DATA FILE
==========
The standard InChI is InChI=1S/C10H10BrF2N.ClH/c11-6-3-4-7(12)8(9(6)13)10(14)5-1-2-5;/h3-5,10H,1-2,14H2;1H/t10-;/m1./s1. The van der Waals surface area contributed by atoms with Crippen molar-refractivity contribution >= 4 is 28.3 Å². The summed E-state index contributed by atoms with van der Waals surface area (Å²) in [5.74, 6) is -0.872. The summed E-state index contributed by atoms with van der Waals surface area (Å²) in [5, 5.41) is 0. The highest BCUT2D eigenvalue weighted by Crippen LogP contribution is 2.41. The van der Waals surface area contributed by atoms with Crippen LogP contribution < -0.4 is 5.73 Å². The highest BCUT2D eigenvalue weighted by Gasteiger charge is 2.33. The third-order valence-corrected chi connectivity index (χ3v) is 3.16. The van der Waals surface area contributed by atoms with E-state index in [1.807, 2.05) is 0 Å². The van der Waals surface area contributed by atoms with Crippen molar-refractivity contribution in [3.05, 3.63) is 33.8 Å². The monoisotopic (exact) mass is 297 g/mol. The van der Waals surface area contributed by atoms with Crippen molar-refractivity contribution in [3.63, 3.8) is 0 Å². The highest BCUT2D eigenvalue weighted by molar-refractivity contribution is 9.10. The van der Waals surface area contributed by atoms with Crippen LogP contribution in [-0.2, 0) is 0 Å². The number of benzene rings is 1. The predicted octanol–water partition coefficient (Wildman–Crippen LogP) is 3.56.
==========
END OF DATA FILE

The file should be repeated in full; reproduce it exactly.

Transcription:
The standard InChI is InChI=1S/C10H10BrF2N.ClH/c11-6-3-4-7(12)8(9(6)13)10(14)5-1-2-5;/h3-5,10H,1-2,14H2;1H/t10-;/m1./s1. The van der Waals surface area contributed by atoms with Crippen molar-refractivity contribution >= 4 is 28.3 Å². The summed E-state index contributed by atoms with van der Waals surface area (Å²) in [5.74, 6) is -0.872. The summed E-state index contributed by atoms with van der Waals surface area (Å²) in [5, 5.41) is 0. The highest BCUT2D eigenvalue weighted by Crippen LogP contribution is 2.41. The van der Waals surface area contributed by atoms with Crippen LogP contribution < -0.4 is 5.73 Å². The highest BCUT2D eigenvalue weighted by Gasteiger charge is 2.33. The third-order valence-corrected chi connectivity index (χ3v) is 3.16. The van der Waals surface area contributed by atoms with E-state index in [1.807, 2.05) is 0 Å². The van der Waals surface area contributed by atoms with Crippen molar-refractivity contribution in [3.05, 3.63) is 33.8 Å². The monoisotopic (exact) mass is 297 g/mol. The van der Waals surface area contributed by atoms with Crippen molar-refractivity contribution in [3.63, 3.8) is 0 Å². The highest BCUT2D eigenvalue weighted by molar-refractivity contribution is 9.10. The van der Waals surface area contributed by atoms with Crippen LogP contribution in [-0.2, 0) is 0 Å². The number of benzene rings is 1. The predicted octanol–water partition coefficient (Wildman–Crippen LogP) is 3.56.